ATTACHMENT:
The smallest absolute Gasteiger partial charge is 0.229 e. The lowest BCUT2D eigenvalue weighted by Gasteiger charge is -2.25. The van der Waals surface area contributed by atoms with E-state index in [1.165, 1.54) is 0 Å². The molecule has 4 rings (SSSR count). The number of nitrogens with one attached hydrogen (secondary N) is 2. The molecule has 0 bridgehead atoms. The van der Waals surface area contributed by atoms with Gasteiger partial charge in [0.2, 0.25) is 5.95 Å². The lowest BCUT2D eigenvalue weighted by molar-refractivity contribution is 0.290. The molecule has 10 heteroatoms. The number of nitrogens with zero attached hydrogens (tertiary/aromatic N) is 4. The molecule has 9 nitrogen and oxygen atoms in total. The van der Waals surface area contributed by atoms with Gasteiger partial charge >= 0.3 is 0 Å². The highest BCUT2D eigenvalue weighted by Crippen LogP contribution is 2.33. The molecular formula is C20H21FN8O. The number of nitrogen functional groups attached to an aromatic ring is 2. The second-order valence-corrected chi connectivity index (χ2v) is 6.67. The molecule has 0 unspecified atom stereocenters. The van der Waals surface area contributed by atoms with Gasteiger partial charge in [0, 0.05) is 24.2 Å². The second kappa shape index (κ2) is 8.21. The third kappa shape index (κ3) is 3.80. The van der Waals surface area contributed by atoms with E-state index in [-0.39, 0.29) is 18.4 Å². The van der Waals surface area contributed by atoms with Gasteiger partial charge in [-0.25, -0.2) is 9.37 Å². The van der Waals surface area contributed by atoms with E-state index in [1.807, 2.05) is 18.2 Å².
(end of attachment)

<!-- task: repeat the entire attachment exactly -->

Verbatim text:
The smallest absolute Gasteiger partial charge is 0.229 e. The lowest BCUT2D eigenvalue weighted by Gasteiger charge is -2.25. The van der Waals surface area contributed by atoms with E-state index in [1.165, 1.54) is 0 Å². The molecule has 4 rings (SSSR count). The number of nitrogens with one attached hydrogen (secondary N) is 2. The molecule has 0 bridgehead atoms. The van der Waals surface area contributed by atoms with Gasteiger partial charge in [0.2, 0.25) is 5.95 Å². The lowest BCUT2D eigenvalue weighted by molar-refractivity contribution is 0.290. The molecule has 10 heteroatoms. The number of nitrogens with zero attached hydrogens (tertiary/aromatic N) is 4. The molecule has 9 nitrogen and oxygen atoms in total. The van der Waals surface area contributed by atoms with Gasteiger partial charge >= 0.3 is 0 Å². The highest BCUT2D eigenvalue weighted by Crippen LogP contribution is 2.33. The molecular formula is C20H21FN8O. The number of nitrogen functional groups attached to an aromatic ring is 2. The second-order valence-corrected chi connectivity index (χ2v) is 6.67. The molecule has 0 unspecified atom stereocenters. The van der Waals surface area contributed by atoms with Gasteiger partial charge in [0, 0.05) is 24.2 Å². The second kappa shape index (κ2) is 8.21. The third kappa shape index (κ3) is 3.80. The van der Waals surface area contributed by atoms with E-state index in [-0.39, 0.29) is 18.4 Å². The van der Waals surface area contributed by atoms with Gasteiger partial charge in [-0.25, -0.2) is 9.37 Å². The van der Waals surface area contributed by atoms with E-state index in [1.807, 2.05) is 18.2 Å².